Here’s why China Merchants Land (HKG: 978) has a heavy debt burden
Howard Marks put it well when he said that, rather than worrying about stock price volatility, “The possibility of permanent loss is the risk I worry about … and every investor practice that I know is worried. ” So it seems like smart money knows that debt – which is usually involved in bankruptcies – is a very important factor, when you assess the level of risk of a business. Like many other companies China Merchants Land Limited (HKG: 978) uses debt. But the most important question is: what risk does this debt create?
When Is Debt a Problem?
Debt is a tool to help businesses grow, but if a business is unable to repay its lenders, then it exists at their mercy. Ultimately, if the company cannot meet its legal debt repayment obligations, shareholders could walk away with nothing. While it’s not too common, we often see indebted companies continually diluting their shareholders because lenders are forcing them to raise capital at a ridiculous price. That said, the most common situation is where a business manages its debt reasonably well – and to its own advantage. When we think of a business’s use of debt, we first look at cash flow and debt together.
See our latest analysis for China Merchants Land
What is the debt of China Merchants Land?
As you can see below, China Merchants Land had a debt of CNN 20.0 billion in June 2021, compared to CNN 25.7 billion the year before. However, he also had CN 12.5 billion in cash, so his net debt was CN 7.55 billion.
A look at the responsibilities of China Merchants Land
We can see from the most recent balance sheet that China Merchants Land had liabilities of CNN 93.3 billion maturing within one year, and CN debts maturing beyond CN 10.1 billion. . In return, he had CN 12.5 billion in cash and CN 34.4 billion in receivables due within 12 months. It therefore has liabilities totaling CN 56.5 billion more than its cash and short-term receivables combined.
Deficiency here weighs heavily on CN Â¥ 3.66b society itself, as if a child struggles under the weight of a huge backpack full of books, his sports equipment and a trumpet. So we would be watching its record closely, without a doubt. After all, China Merchants Land would likely need a major recapitalization if it were to pay its creditors today.
In order to measure a company’s debt relative to its profits, we calculate its net debt divided by its earnings before interest, taxes, depreciation and amortization (EBITDA) and its profit before interest and taxes (EBIT) divided by its interest. debtors (its interest coverage). In this way, we consider both the absolute amount of debt, as well as the interest rates paid on it.
China Merchants Land’s 1.7x EBITDA net debt suggests a graceful use of debt. And the fact that her last twelve months of EBIT was 9.4 times her interest expense ties in with that theme. In fact, China Merchants Land’s saving grace is its low level of debt, as its EBIT has fallen 22% in the past twelve months. When a business sees its profits accumulate, it can sometimes see its relationship with its lenders deteriorate. There is no doubt that we learn the most about debt from the balance sheet. But it is the profits of China Merchants Land that will influence the balance sheet in the future. So, when considering debt, it is really worth looking at the profit trend. Click here for an interactive snapshot.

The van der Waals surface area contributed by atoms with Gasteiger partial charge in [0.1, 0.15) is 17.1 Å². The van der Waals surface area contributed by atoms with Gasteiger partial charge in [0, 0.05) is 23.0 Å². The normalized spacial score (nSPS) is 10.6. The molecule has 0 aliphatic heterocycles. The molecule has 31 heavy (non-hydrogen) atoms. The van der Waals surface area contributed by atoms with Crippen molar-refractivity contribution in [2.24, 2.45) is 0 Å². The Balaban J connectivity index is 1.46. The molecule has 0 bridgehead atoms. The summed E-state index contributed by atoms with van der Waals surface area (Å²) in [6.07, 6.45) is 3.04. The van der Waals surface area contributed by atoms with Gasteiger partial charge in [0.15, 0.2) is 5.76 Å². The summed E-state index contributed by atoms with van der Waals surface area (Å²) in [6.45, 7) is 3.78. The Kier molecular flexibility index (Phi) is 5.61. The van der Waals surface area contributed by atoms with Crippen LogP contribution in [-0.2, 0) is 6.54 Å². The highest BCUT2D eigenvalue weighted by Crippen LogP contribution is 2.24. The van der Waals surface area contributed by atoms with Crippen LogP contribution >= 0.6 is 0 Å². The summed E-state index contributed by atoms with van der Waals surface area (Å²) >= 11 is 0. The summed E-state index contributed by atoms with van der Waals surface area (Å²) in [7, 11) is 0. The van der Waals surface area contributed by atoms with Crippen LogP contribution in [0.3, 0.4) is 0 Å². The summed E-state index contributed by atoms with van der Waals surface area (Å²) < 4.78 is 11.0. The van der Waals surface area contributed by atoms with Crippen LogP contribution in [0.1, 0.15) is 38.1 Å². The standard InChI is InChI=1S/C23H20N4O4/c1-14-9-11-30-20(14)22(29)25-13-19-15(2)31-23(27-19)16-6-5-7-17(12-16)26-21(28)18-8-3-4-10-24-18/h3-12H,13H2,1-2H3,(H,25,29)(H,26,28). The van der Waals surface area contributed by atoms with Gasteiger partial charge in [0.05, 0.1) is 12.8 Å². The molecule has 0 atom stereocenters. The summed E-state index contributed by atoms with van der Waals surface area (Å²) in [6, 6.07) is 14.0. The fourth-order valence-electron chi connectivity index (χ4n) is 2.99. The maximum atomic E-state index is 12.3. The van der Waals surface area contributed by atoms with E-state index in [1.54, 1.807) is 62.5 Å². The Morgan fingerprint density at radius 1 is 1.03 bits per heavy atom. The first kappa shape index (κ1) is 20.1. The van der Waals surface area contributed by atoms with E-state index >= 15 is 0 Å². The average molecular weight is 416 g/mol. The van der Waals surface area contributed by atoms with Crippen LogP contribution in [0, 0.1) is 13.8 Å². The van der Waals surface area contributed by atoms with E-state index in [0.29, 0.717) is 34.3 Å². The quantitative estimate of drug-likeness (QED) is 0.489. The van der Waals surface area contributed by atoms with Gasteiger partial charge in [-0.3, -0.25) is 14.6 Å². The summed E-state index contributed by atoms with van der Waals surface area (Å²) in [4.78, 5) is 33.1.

But our last consideration is also important, because a business cannot pay its debts with paper profits; he needs hard cash. The logical step is therefore to examine the proportion of this EBIT that corresponds to the actual free cash flow. Over the past three years, China Merchants Land has generated free cash flow of a very solid 89% of its EBIT, more than we expected. This positions it well to repay debt if it is desirable.
Our point of view
To be frank, China Merchants Land’s EBIT growth rate and track record of controlling its total liabilities make us rather uncomfortable with its level of leverage. But on the positive side, its conversion from EBIT to free cash flow is a good sign and makes us more optimistic. Overall, we think it’s fair to say that China Merchants Land has enough debt that there is real risk around the balance sheet. If all goes well, it may pay off, but the downside to this debt is an increased risk of permanent losses. When analyzing debt levels, the balance sheet is the obvious starting point. However, not all investment risks lie on the balance sheet – far from it. We have identified 3 warning signs with China Merchants Land, and understanding them should be part of your investment process.
If you are interested in investing in companies that can generate profits without the burden of debt, check out this page free list of growing companies that have net cash on the balance sheet.
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This Simply Wall St article is general in nature. We provide commentary based on historical data and analyst forecasts using only unbiased methodology and our articles are not intended to be financial advice. It does not constitute a recommendation to buy or sell shares and does not take into account your goals or your financial situation. Our aim is to bring you long-term, targeted analysis based on fundamental data. Note that our analysis may not take into account the latest announcements from price sensitive companies or qualitative material. Simply Wall St has no position in the mentioned stocks.
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